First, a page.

So I've got to do another 10 or 12 pages on the paper today (which will leave me with a hopefully fairly good rough draft), plus finishing the rough draft on the catapult article before packing for my week away.

Saturday is for revision.

The most encouraging thought is that I still took a lot of breaks and spent a lot of time procrastinating yesterday. So if I cut back on that today, I might be able to plow through this in better time and get done with one or two other things I need to get done, while also sleeping both nights I have left.

After all, it's a long solo road trip next week, so being rested is important. Sleep is good.

Oh, and word counts: 3438 on the paper so far and 125 on the catapult article. Not bad for one day.

Tuesday, June 9, 2009

Forgot about THEM--and they got stronger

Okay, so going along more-or-less merrily during my school year, in which I HAD to write because things were due (the joy of extrinsic motivation), I'd completely forgotten about THE CRITICS. Now that it's summer, I realized that, despite my pretty lists, they're back with me in spades.

If you're not sure what I'm talking about, Anne Lamott's fabulous writing-neuroses book Bird by Bird puts it best:
What I've learned to do when I sit down to work on a s***ty first draft is to quiet the voices in my head. First there's the vinegar-lipped Reader Lady, who says primly, "Well, that's not very interesting, is it?" And there's the emaciated German male who writes these Orwellian memos detailing your thought crimes. And there are your parents, agonizing over your lack of loyalty and discretion; and there's William Burroughs, dozing off or shooting up because he finds you as bold and articulate as a houseplant; and so on.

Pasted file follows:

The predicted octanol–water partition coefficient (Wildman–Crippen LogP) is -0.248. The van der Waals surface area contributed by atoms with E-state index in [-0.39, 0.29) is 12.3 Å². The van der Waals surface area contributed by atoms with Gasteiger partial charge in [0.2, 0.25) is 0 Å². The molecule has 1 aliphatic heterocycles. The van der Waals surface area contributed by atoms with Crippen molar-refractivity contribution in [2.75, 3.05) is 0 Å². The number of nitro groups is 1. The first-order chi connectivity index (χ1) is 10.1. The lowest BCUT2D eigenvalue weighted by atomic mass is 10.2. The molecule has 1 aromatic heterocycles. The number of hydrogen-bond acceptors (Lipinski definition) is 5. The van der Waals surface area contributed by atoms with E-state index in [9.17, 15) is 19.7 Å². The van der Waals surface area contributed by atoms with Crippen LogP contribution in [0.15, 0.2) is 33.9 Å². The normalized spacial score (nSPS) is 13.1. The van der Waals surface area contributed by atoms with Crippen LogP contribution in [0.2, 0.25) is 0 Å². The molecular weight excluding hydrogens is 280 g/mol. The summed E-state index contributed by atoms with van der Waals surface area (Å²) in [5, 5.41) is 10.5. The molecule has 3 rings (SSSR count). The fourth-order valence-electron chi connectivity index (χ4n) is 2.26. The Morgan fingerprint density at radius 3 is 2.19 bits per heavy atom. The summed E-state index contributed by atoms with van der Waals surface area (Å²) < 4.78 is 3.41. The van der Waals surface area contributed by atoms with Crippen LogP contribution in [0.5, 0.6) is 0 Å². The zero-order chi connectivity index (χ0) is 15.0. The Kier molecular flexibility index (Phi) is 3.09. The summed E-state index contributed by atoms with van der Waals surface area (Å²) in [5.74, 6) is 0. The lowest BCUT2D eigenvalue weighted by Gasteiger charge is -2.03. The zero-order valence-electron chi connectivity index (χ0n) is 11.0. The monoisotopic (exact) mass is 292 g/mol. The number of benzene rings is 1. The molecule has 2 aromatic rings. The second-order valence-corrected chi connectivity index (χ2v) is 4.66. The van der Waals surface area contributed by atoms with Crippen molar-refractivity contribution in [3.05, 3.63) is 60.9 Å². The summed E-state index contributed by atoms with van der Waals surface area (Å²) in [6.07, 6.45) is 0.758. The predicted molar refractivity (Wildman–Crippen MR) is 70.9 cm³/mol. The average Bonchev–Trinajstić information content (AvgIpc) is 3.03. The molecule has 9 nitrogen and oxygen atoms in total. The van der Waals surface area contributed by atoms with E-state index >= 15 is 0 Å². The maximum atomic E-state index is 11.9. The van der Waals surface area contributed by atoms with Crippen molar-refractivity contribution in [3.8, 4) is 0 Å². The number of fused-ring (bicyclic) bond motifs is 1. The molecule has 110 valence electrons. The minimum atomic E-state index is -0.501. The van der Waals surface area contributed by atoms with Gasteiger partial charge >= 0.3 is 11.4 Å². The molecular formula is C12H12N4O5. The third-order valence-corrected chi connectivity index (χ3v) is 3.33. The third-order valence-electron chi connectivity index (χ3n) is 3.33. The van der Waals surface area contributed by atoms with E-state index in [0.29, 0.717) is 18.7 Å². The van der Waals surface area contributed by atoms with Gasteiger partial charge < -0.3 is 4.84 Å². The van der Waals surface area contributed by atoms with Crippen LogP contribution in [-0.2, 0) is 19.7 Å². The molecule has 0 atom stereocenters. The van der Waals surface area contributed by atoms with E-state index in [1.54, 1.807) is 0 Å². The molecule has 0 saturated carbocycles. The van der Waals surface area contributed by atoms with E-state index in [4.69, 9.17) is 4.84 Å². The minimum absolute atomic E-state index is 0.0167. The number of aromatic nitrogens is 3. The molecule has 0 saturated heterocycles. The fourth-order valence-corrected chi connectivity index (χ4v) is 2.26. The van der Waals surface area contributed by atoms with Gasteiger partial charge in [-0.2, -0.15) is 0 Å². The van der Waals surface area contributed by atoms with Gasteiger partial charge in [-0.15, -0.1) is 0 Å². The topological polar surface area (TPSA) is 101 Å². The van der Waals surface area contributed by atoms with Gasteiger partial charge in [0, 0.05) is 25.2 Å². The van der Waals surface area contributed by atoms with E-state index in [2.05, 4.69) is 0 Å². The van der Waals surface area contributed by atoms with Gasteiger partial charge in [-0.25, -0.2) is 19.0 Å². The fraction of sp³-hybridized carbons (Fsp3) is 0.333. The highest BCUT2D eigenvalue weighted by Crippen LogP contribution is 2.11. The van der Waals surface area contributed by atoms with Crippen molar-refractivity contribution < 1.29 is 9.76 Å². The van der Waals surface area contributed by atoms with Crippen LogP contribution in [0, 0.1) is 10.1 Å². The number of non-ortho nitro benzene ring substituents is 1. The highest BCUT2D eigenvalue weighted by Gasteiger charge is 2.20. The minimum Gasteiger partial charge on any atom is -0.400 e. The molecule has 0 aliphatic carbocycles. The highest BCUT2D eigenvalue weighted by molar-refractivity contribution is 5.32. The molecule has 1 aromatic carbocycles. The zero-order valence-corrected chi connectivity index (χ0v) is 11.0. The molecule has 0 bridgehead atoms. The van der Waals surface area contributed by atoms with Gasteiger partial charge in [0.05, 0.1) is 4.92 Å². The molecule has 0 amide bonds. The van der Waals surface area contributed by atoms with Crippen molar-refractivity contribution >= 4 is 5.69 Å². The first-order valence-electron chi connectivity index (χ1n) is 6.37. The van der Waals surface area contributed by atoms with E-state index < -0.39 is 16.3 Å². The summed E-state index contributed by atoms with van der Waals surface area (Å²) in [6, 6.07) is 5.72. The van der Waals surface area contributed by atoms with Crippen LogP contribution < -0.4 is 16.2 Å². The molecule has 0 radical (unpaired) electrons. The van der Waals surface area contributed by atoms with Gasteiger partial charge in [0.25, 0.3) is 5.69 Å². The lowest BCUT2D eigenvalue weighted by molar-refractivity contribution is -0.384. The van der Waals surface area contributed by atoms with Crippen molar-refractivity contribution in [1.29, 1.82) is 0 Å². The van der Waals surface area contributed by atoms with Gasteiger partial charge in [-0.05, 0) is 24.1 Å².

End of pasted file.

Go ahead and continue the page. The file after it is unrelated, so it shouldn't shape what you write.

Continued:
She suggests visualizing each voice as a mouse, picking up each by the tail, and dropping them in a jar.

I'm going to try it. My critics are different from hers. In fact, most of them aren't criticizing my writing at the moment, but at the moment are taking on other things in my life. No matter the object, they're completely blocking off most of my ability to do stuff (ironically, academic work as much as anything else). Something must be done, especially since I'm pretty sure they've strengthened their muscles, what with the critic growth that's encouraged in grad school.

Now that I've recognized I have a critic problem, it's all about triage. I think a bout of Julia Cameron's morning pages are in order.

Saturday, June 6, 2009

Dreams into Fiction

I've had a series of unpleasant dreams this week. No need to get into what they were--I'd just like to state for the record that they were all pretty unpleasant. (Not nightmares, just unpleasant.)

The point is this: I've spent the last half-hour trying to figure out whether it would be useful for one of my characters could have a different series of unpleasant dreams, in one of the stories that's been on the backburner.

It's a beautiful thing when the creaky wheels of that part of my brain start to move. Love it.

Thursday, June 4, 2009

Meeting People by Meeting Books

Great post over at Good Letters on the merits of reading books themselves before reading them through theoretical lenses, as well as the serendipity of finding a book seminal when you had not expected to like it.

I'm not sure what such seminal books would be for me, but my reading has certainly taken me down some alleys that I would not have expected to go down ahead of time...and I've delighted in the unexpectedness of those paths.

I'm delighting this summer in the opportunity to read a bit more unexpectedly again, without all of it being assigned to me. The PhD path of reading brings plenty of serendipity and new ways of seeing the world on its own, but less-directed reading (supplemented by re-familiarizing oneself with previous readings for the fall's Big Nasty Tests) is a nice change of pace.